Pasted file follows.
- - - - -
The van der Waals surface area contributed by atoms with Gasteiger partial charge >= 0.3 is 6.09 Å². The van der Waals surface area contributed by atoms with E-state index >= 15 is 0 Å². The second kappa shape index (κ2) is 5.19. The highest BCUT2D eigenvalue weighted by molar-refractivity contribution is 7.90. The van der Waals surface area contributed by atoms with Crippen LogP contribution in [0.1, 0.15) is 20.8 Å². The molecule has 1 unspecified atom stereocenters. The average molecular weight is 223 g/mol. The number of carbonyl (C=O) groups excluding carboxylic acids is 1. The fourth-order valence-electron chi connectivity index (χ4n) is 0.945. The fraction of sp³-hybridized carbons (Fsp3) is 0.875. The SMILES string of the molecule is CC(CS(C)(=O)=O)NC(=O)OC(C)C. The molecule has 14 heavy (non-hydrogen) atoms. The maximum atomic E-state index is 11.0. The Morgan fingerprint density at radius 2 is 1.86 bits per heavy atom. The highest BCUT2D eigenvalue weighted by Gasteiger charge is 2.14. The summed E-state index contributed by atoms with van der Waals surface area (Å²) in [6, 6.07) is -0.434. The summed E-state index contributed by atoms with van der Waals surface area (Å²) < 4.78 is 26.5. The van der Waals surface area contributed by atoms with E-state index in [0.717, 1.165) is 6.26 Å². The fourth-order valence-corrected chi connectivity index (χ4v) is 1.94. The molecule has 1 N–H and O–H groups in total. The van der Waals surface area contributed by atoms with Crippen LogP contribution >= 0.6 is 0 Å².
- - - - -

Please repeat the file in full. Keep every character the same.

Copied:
The van der Waals surface area contributed by atoms with Gasteiger partial charge >= 0.3 is 6.09 Å². The van der Waals surface area contributed by atoms with E-state index >= 15 is 0 Å². The second kappa shape index (κ2) is 5.19. The highest BCUT2D eigenvalue weighted by molar-refractivity contribution is 7.90. The van der Waals surface area contributed by atoms with Crippen LogP contribution in [0.1, 0.15) is 20.8 Å². The molecule has 1 unspecified atom stereocenters. The average molecular weight is 223 g/mol. The number of carbonyl (C=O) groups excluding carboxylic acids is 1. The fourth-order valence-electron chi connectivity index (χ4n) is 0.945. The fraction of sp³-hybridized carbons (Fsp3) is 0.875. The SMILES string of the molecule is CC(CS(C)(=O)=O)NC(=O)OC(C)C. The molecule has 14 heavy (non-hydrogen) atoms. The maximum atomic E-state index is 11.0. The Morgan fingerprint density at radius 2 is 1.86 bits per heavy atom. The highest BCUT2D eigenvalue weighted by Gasteiger charge is 2.14. The summed E-state index contributed by atoms with van der Waals surface area (Å²) in [6, 6.07) is -0.434. The summed E-state index contributed by atoms with van der Waals surface area (Å²) < 4.78 is 26.5. The van der Waals surface area contributed by atoms with E-state index in [0.717, 1.165) is 6.26 Å². The fourth-order valence-corrected chi connectivity index (χ4v) is 1.94. The molecule has 1 N–H and O–H groups in total. The van der Waals surface area contributed by atoms with Crippen LogP contribution >= 0.6 is 0 Å².